Until recently, what has been missing in this growing body of research has been the importance of social and emotional learning—and accordingly social and emotional teaching—in early childhood. Recent advances in neuroscience suggest that such learning may be most optimal prior to age six, when school typically commences. Ninety percent of the brain develops in the first 3 years during a period of plasticity (Perry 2000), in which the flexibility of neural cells and pathways alter their structure and function in response to stimulus from the environment (Nelson et al. 2013). Given that brain development is a function of the interaction between biology and experience, children’s social and emotional experiences play a critical role in the growth of the brain’s architecture. Supported and directed through a secure attachment with a caregiver, these social and emotional experiences inform and shape brain development and are central to behavior, learning, and health (National Scientific Council on the Developing Child 2010; Nelson et al. 2013).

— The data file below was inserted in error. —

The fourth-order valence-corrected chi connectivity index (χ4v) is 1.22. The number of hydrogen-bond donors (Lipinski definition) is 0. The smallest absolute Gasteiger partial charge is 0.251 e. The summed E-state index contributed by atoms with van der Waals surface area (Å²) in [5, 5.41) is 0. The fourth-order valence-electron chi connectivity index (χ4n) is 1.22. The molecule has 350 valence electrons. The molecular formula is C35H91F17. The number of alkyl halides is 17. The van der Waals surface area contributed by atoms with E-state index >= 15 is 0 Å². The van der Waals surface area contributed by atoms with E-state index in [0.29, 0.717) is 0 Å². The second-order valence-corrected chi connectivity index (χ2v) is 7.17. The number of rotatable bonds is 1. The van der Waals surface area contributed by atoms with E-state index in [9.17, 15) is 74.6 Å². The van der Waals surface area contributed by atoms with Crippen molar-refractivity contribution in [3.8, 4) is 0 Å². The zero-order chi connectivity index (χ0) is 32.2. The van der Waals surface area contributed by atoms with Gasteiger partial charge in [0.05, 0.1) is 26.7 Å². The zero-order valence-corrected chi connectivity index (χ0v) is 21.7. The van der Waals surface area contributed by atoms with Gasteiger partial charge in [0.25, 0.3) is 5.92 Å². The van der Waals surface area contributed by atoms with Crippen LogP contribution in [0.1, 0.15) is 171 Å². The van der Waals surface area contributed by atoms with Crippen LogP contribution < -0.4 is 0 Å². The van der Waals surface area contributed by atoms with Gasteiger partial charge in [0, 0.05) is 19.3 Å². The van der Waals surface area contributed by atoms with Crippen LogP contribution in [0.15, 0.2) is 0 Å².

This advancement in neuroscientific research comes at a time when young children are increasingly being placed in childcare. In the United States, more than half of married parents with children under five are both employed (with higher employment rates for single parents), and a significant portion of even nonemployed mothers utilize regular childcare in the US (Bureau of Labor Statistics 2016; Laughlin 2013). The Overseas Development Institute estimates that in developing countries, up to 50% of children between the ages of three and five are enrolled in childhood education programs (Samman et al. 2016). This growing need for effective early childhood education is being increasingly recognized globally. The number of countries with national multisectoral early childhood development policies increased from seven in 2000 to 68 in 2014. A report focused on how to advance early childhood development (Anderson et al. 2016) noted that since 2000, the Inter-American Development Bank has approved more than 150 projects for early childhood development, costing over $1.7 billion (Berlinski and Schady 2015, as cited in Anderson et al. 2016). Given this landscape, an unprecedented opportunity exists to train early childhood caregivers in an SEL approach derived from our increased understanding of brain development.